Focus: Video—Mesmerizing Patterns in Chemical Waves
A thin layer of gel or liquid containing several reactants can support an oscillating chemical reaction that produces continuous spiral waves of alternating colors moving slowly across the medium. These chemical waves of the so-called Belousov-Zhabotinsky (BZ) reaction mimic the electrical waves that move across the heart and keep it beating, and they also resemble waves in other biological systems such as certain bacterial colonies. Now researchers have brought a new level of complexity to BZ reactions by combining multiple wave sources in a so-called threaded ring, or “thring,” configuration that produces a mesmerizing pattern of interacting waves. The team hopes ultimately to create interlocked rings and other more complex linkages in order to better understand wave interactions in this system.
A dust particle in the fluid or another imperfection can trigger spontaneous BZ reaction waves, which are concentric rings moving outward from the particle, but circular wave fronts perturbed by obstacles or by light can transform into spirals. Researchers can also control other aspects of the waves, for example, using a laser beam to produce a source of waves that is a line rather than a point. This control has led to a variety of patterns, including a scroll ring, which is a ring-shaped source emitting circular waves that propagate both inwardly and outwardly from the source.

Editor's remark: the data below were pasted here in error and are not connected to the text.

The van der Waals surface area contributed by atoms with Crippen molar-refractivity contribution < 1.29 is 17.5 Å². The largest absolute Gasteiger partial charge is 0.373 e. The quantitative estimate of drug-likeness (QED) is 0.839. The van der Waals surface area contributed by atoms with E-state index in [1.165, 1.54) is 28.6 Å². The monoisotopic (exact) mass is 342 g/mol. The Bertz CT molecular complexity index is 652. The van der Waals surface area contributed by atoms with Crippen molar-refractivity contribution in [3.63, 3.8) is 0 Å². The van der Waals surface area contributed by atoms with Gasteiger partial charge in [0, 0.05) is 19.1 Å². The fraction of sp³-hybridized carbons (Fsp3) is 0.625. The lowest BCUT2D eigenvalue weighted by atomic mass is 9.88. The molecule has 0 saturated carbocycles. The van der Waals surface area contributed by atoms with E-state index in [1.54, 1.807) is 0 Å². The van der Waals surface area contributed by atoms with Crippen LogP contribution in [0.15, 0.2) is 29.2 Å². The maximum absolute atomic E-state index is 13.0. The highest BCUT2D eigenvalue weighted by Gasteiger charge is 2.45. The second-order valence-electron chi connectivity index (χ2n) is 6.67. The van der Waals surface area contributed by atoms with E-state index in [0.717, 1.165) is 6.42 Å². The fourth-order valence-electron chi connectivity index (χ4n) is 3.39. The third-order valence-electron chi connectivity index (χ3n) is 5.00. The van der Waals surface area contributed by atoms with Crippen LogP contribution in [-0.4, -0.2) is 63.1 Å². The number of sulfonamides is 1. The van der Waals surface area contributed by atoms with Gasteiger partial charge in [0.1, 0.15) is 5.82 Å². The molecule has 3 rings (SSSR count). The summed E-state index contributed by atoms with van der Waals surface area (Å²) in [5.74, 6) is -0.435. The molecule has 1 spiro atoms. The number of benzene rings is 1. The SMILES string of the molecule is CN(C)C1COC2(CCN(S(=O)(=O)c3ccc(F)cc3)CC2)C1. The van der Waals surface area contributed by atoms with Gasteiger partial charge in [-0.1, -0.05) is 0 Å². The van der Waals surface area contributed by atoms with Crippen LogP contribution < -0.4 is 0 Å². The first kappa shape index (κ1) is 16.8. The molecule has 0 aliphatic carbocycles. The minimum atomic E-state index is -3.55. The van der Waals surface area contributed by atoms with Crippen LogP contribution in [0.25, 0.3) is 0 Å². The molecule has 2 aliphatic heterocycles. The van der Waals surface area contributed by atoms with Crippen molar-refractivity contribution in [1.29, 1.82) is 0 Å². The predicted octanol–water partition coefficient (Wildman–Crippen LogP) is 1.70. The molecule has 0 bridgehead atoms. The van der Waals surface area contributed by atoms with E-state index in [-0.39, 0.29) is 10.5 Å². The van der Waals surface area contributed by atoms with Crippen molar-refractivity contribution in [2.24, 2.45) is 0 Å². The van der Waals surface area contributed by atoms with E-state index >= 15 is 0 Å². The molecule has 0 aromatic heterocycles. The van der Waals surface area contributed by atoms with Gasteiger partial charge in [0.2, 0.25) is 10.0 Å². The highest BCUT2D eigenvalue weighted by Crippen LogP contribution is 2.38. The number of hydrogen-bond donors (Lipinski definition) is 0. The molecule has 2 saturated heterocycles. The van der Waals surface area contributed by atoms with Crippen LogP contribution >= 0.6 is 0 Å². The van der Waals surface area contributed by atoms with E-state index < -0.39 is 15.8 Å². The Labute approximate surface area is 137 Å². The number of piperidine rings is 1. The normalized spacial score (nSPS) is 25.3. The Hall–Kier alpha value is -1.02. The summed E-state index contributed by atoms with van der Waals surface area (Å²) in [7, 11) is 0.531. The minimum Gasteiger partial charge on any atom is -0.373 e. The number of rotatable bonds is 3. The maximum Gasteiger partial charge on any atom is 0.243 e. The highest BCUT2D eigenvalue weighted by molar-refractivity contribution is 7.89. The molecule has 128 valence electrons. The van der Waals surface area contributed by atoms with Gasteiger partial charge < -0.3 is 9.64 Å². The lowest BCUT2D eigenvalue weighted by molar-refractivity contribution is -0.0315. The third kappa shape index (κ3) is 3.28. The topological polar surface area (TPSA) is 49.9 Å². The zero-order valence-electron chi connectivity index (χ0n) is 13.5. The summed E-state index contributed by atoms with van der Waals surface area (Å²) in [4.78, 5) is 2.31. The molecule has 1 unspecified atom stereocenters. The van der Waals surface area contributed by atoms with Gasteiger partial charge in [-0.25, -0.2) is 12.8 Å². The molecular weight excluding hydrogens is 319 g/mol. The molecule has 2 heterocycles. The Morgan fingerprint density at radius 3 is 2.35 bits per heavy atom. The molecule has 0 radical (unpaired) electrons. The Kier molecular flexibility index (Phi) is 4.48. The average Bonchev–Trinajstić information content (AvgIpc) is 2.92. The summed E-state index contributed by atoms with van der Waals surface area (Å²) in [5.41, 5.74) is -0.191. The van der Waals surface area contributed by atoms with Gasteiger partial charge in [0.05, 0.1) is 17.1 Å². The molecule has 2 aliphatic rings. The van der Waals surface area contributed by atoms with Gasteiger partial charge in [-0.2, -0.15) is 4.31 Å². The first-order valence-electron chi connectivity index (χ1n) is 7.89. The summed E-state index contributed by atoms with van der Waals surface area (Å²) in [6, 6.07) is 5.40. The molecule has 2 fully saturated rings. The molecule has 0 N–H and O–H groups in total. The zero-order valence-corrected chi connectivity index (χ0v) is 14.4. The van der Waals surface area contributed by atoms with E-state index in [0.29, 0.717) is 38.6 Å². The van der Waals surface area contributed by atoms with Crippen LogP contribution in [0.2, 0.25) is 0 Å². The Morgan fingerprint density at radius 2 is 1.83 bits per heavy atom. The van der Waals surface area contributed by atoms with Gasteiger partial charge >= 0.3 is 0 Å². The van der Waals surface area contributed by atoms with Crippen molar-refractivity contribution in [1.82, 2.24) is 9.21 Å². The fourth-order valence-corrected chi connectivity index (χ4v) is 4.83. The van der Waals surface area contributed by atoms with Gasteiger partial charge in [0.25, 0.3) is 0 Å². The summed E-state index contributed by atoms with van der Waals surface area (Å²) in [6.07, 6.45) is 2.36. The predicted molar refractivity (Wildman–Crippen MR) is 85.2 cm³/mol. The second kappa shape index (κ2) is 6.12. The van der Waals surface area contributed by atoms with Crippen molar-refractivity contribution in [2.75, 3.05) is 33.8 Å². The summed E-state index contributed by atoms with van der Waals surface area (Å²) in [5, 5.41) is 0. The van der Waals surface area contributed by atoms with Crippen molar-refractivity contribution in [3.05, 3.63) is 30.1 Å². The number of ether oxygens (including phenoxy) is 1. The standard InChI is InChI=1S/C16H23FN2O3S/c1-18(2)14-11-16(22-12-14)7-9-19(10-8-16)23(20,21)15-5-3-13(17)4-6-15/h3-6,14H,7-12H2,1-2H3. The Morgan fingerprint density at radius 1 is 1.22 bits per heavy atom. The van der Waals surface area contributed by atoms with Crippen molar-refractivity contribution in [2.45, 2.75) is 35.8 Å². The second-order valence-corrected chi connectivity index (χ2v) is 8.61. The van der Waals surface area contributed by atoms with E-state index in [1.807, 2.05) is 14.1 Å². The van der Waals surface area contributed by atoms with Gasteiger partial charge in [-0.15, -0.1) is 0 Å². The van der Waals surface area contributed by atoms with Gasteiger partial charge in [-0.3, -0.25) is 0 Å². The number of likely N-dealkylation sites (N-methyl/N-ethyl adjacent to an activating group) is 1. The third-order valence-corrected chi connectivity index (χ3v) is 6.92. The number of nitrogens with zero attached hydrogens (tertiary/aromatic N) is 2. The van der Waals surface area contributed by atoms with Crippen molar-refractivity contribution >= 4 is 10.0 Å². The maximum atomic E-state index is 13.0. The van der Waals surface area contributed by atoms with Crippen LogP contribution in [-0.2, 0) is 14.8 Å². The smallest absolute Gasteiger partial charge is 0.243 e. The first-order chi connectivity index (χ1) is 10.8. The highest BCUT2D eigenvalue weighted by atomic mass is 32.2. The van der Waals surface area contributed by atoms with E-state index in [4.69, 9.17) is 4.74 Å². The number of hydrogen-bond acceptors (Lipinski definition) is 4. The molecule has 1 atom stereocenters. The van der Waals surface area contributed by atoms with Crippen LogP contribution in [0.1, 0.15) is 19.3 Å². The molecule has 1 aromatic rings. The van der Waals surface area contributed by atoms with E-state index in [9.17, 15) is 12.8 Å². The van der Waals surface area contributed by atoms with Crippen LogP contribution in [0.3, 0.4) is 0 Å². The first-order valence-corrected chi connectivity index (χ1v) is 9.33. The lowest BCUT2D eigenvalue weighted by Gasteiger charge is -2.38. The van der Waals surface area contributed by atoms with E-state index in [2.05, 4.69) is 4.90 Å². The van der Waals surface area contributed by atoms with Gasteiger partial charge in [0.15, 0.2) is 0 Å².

Paul Sutcliffe and his colleagues at Durham University in the UK have expanded on the scroll ring pattern. For their experiment in a 1-mm-thick, 50-mm-diameter sample of gel, they developed a protocol involving carefully timed broad illumination and pinpoint laser illumination that generates a scroll ring with two line sources inside. The two 1-mm-long sources, which were parallel to one another but perpendicular to the ring, produced spiral waves in the plane of the gel. The combination of the three sources formed a psychedelic wave pattern that evoked a smiling face.
This research is published in Physical Review Letters.
David Ehrenstein is the Focus Editor for Physics.